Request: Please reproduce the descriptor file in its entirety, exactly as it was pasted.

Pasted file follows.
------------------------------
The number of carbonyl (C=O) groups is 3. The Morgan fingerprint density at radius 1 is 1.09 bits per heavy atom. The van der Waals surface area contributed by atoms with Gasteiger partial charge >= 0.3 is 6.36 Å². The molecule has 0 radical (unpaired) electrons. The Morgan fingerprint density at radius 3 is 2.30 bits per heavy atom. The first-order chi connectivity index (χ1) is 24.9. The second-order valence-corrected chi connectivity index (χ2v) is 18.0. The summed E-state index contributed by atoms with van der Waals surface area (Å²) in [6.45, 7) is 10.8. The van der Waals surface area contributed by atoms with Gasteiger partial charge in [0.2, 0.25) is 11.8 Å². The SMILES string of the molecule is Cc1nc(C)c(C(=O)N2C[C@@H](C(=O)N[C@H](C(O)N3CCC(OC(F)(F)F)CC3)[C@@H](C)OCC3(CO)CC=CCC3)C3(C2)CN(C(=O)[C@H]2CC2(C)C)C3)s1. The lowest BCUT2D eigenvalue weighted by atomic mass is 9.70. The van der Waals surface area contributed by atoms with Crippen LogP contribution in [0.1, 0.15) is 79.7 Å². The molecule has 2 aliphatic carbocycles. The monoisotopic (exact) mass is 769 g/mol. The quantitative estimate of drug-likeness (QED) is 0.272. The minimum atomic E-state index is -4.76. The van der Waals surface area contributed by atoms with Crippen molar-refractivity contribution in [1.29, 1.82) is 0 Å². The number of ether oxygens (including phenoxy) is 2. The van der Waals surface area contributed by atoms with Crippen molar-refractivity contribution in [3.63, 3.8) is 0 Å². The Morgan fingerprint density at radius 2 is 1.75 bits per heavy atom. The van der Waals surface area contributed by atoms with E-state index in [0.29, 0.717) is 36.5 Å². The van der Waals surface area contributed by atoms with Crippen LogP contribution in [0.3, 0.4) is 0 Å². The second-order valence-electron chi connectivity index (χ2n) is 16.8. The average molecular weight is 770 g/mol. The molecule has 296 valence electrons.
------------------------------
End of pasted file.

The number of carbonyl (C=O) groups is 3. The Morgan fingerprint density at radius 1 is 1.09 bits per heavy atom. The van der Waals surface area contributed by atoms with Gasteiger partial charge >= 0.3 is 6.36 Å². The molecule has 0 radical (unpaired) electrons. The Morgan fingerprint density at radius 3 is 2.30 bits per heavy atom. The first-order chi connectivity index (χ1) is 24.9. The second-order valence-corrected chi connectivity index (χ2v) is 18.0. The summed E-state index contributed by atoms with van der Waals surface area (Å²) in [6.45, 7) is 10.8. The van der Waals surface area contributed by atoms with Gasteiger partial charge in [0.2, 0.25) is 11.8 Å². The SMILES string of the molecule is Cc1nc(C)c(C(=O)N2C[C@@H](C(=O)N[C@H](C(O)N3CCC(OC(F)(F)F)CC3)[C@@H](C)OCC3(CO)CC=CCC3)C3(C2)CN(C(=O)[C@H]2CC2(C)C)C3)s1. The lowest BCUT2D eigenvalue weighted by atomic mass is 9.70. The van der Waals surface area contributed by atoms with Crippen LogP contribution in [0.1, 0.15) is 79.7 Å². The molecule has 2 aliphatic carbocycles. The monoisotopic (exact) mass is 769 g/mol. The quantitative estimate of drug-likeness (QED) is 0.272. The minimum atomic E-state index is -4.76. The van der Waals surface area contributed by atoms with Crippen molar-refractivity contribution in [1.29, 1.82) is 0 Å². The number of ether oxygens (including phenoxy) is 2. The van der Waals surface area contributed by atoms with Crippen molar-refractivity contribution in [3.63, 3.8) is 0 Å². The Morgan fingerprint density at radius 2 is 1.75 bits per heavy atom. The van der Waals surface area contributed by atoms with E-state index in [0.29, 0.717) is 36.5 Å². The van der Waals surface area contributed by atoms with Crippen LogP contribution in [0.3, 0.4) is 0 Å². The second-order valence-electron chi connectivity index (χ2n) is 16.8. The average molecular weight is 770 g/mol. The molecule has 296 valence electrons.